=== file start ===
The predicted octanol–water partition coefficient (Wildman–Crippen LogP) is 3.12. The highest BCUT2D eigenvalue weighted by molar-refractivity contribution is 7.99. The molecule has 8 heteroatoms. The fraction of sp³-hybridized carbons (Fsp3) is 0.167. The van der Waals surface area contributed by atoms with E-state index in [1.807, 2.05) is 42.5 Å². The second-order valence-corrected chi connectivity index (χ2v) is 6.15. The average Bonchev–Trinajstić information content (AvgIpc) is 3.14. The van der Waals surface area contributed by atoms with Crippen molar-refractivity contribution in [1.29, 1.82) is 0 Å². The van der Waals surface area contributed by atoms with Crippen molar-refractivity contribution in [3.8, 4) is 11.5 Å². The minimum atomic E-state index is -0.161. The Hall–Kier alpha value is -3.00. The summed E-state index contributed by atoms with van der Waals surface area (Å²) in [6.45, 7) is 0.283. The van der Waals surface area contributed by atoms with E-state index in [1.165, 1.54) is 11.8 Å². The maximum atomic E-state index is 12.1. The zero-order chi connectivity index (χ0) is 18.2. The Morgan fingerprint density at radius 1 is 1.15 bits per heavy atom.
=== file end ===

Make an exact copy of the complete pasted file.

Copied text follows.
The predicted octanol–water partition coefficient (Wildman–Crippen LogP) is 3.12. The highest BCUT2D eigenvalue weighted by molar-refractivity contribution is 7.99. The molecule has 8 heteroatoms. The fraction of sp³-hybridized carbons (Fsp3) is 0.167. The van der Waals surface area contributed by atoms with E-state index in [1.807, 2.05) is 42.5 Å². The second-order valence-corrected chi connectivity index (χ2v) is 6.15. The average Bonchev–Trinajstić information content (AvgIpc) is 3.14. The van der Waals surface area contributed by atoms with Crippen molar-refractivity contribution in [1.29, 1.82) is 0 Å². The van der Waals surface area contributed by atoms with Crippen molar-refractivity contribution in [3.8, 4) is 11.5 Å². The minimum atomic E-state index is -0.161. The Hall–Kier alpha value is -3.00. The summed E-state index contributed by atoms with van der Waals surface area (Å²) in [6.45, 7) is 0.283. The van der Waals surface area contributed by atoms with E-state index in [1.165, 1.54) is 11.8 Å². The maximum atomic E-state index is 12.1. The zero-order chi connectivity index (χ0) is 18.2. The Morgan fingerprint density at radius 1 is 1.15 bits per heavy atom.